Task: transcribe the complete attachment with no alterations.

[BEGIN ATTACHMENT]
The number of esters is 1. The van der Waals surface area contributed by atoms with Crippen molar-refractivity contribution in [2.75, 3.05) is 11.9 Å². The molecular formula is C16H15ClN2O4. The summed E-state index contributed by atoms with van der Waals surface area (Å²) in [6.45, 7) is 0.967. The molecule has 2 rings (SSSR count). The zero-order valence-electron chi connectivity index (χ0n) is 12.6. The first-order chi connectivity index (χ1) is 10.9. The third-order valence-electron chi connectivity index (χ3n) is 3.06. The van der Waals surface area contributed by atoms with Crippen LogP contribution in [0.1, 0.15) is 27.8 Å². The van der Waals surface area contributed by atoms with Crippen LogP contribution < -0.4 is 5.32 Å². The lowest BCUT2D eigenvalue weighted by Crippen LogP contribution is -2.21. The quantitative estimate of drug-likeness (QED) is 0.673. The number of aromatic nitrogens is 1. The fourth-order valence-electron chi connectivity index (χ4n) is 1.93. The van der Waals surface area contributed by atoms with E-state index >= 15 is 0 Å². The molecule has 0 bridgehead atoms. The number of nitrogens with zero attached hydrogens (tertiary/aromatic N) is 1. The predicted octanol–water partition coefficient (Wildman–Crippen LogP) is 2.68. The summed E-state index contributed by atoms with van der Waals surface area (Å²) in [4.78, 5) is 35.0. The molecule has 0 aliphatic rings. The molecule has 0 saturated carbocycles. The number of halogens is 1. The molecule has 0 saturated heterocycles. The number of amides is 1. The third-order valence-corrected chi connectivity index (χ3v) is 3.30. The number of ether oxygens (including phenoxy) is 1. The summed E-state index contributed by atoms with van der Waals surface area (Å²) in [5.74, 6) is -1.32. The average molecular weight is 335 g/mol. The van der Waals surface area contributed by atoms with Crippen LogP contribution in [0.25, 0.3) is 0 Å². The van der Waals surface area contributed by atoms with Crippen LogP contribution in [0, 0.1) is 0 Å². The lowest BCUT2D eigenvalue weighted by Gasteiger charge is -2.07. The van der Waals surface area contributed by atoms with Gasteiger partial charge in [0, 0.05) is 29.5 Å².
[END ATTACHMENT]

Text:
The number of esters is 1. The van der Waals surface area contributed by atoms with Crippen molar-refractivity contribution in [2.75, 3.05) is 11.9 Å². The molecular formula is C16H15ClN2O4. The summed E-state index contributed by atoms with van der Waals surface area (Å²) in [6.45, 7) is 0.967. The molecule has 2 rings (SSSR count). The zero-order valence-electron chi connectivity index (χ0n) is 12.6. The first-order chi connectivity index (χ1) is 10.9. The third-order valence-electron chi connectivity index (χ3n) is 3.06. The van der Waals surface area contributed by atoms with Crippen LogP contribution in [0.1, 0.15) is 27.8 Å². The van der Waals surface area contributed by atoms with Crippen LogP contribution < -0.4 is 5.32 Å². The lowest BCUT2D eigenvalue weighted by Crippen LogP contribution is -2.21. The quantitative estimate of drug-likeness (QED) is 0.673. The number of aromatic nitrogens is 1. The fourth-order valence-electron chi connectivity index (χ4n) is 1.93. The van der Waals surface area contributed by atoms with E-state index >= 15 is 0 Å². The molecule has 0 bridgehead atoms. The number of nitrogens with zero attached hydrogens (tertiary/aromatic N) is 1. The predicted octanol–water partition coefficient (Wildman–Crippen LogP) is 2.68. The summed E-state index contributed by atoms with van der Waals surface area (Å²) in [4.78, 5) is 35.0. The molecule has 0 aliphatic rings. The molecule has 0 saturated carbocycles. The number of halogens is 1. The molecule has 0 saturated heterocycles. The number of amides is 1. The third-order valence-corrected chi connectivity index (χ3v) is 3.30. The number of ether oxygens (including phenoxy) is 1. The summed E-state index contributed by atoms with van der Waals surface area (Å²) in [5.74, 6) is -1.32. The average molecular weight is 335 g/mol. The van der Waals surface area contributed by atoms with Crippen LogP contribution in [0.25, 0.3) is 0 Å². The van der Waals surface area contributed by atoms with Crippen LogP contribution in [0, 0.1) is 0 Å². The lowest BCUT2D eigenvalue weighted by Gasteiger charge is -2.07. The van der Waals surface area contributed by atoms with Gasteiger partial charge in [0, 0.05) is 29.5 Å².